Vegetables were once a rarity in this community located three hours northeast of Asosa in the remote Benishangul-Gumuz region of Western Ethiopia.
If onions, potatoes and tomatoes were available at all, they had travelled a long distance and been on at least three trucks. They were expensive, often prohibitively so, and poor quality.
Two of the women in the group of 20, who gathered in the shade of the newly constructed farmer training centre here, said they occasionally bought them for their families. But most said they didn’t eat vegetables at all.
That is, until a small-scale irrigation project gave them the opportunity to start growing their own.
A six-hectare irrigation project that pumps water from a nearby river up the hill to a gravity-flow system shared by 23 farmers not only supplies vegetables for these families, there is enough surplus to supply the whole community with reasonably priced fresh produce.
That generates badly needed income for these small-scale producers. But arguably the biggest benefit is the project’s contribution to local nutrition.
“We were buying from the market, but it was not the same at all,” said Bedane Etane, speaking through an interpreter. “Now we are using these vegetables in our homes. It has improved our nutrition and health. Now to provide the vegetables, we don’t have to sell anything.”
These farmers are among nearly 40,000 people in the impoverished Benishangul Gumuz state bordering Sudan who have benefited from an ambitious Canadian-funded development project that began in 2010.
Despite being well endowed with farmland, 86 per cent of the population is short of food for part of the year.
Major change coming
And the region is about to face a barrage of change with encroaching development of its minerals, forests, and agricultural lands, not to mention the looming shadow of the Grand Ethiopian Renaissance Dam on the Nile River, which will be the eighth largest in the world when completed in 2017.
The dam will create a 1,800-square-km lake in the Sirba Abay district, displacing thousands of people, but also opening the door to unprecedented economic growth in the region.
The Benishangul-Gumuz Food Security and Economic Growth Project tried something that has never been done before. It drew seven NGOs (six of them Canadian) into a consortium to work with local state government in delivering $20.4 million in Canadian taxpayer funds.
The six Canadian NGOs, Save the Children Canada (SCC), Canadian Hunger Foundation (CHF), Canadian Physicians for Aid and Relief (CPAR), Food for the Hungry (FH), Oxfam Canada (OC), World Vision (WV) were joined by a Chinese intergovernmental organization, the International Network for Bamboo and Rattan (INBAR) in delivering the program.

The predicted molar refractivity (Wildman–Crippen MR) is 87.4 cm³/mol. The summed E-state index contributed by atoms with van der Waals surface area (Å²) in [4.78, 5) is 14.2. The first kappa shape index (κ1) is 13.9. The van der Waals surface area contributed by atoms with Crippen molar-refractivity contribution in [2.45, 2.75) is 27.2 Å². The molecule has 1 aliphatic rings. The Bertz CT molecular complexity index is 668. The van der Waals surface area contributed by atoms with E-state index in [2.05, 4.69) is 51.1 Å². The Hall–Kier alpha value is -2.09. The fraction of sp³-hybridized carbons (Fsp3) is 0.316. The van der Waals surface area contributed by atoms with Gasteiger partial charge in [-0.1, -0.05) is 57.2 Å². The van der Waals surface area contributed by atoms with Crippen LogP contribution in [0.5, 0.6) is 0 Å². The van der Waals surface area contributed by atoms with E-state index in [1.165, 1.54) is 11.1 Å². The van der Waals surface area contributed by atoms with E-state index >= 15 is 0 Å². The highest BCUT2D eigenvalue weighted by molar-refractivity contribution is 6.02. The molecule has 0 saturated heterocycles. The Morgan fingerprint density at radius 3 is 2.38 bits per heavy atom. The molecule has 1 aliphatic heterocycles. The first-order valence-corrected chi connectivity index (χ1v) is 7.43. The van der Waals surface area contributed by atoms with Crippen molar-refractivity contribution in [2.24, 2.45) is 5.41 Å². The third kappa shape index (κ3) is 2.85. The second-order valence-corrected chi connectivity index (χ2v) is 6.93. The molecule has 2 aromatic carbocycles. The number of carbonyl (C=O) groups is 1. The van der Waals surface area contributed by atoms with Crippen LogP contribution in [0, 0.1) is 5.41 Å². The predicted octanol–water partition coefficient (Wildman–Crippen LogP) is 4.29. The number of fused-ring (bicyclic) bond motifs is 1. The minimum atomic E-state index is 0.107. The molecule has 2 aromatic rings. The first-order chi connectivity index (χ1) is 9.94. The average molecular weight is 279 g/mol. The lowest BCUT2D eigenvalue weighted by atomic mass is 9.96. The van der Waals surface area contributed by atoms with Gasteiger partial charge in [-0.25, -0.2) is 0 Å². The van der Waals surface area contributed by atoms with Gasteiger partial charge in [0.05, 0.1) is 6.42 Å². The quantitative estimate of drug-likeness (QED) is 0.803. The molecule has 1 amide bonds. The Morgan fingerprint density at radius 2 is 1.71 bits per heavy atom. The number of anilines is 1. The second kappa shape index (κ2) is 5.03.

They were tasked with delivering the program through the regional government on behalf of Canada’s Department of Foreign Affairs, Trade, and Development, which was the sole funder of the project.
Although the participating NGOs had project staff in the region, their role is supporting the local regional government through assets and training.
The target areas for intervention included agriculture, natural resource management, nutrition, gender mainstreaming, disaster risk reduction, and value chain and market-led development.
It has achieved some impressive gains. Over the past five years, average maize yield has increased 75 per cent, sesame and sorghum have increased 33 per cent and 20 per cent. There has been an increase in soil conservation and water management activity and the number of underweight children has been reduced to around just under 16 per cent from 45 per cent.
What’s more, farmers’ returns from their sales of products such as sesame, honey, incense and bamboo rose dramatically after they organized and began to deliver higher-quality products. Sesame production from the region is now consolidated by co-operatives into consistent lots that can be traded on the Ethiopian Community Exchange. Honey from the region is now separated from the wax, cleaned and sold as a premium organic product.
But although the overall aim was to improve food security and incomes for the largely agrarian population, this project was about much more than coming in with hard assets such as irrigation technology, better genetics, tsetse fly-resistant oxen and training.
As important as those assets are as a foundation for transforming the local economy, this project recognized from the beginning that sustainable development could only occur if the local people were freed from traditional beliefs that prevented half of the population from fully contributing.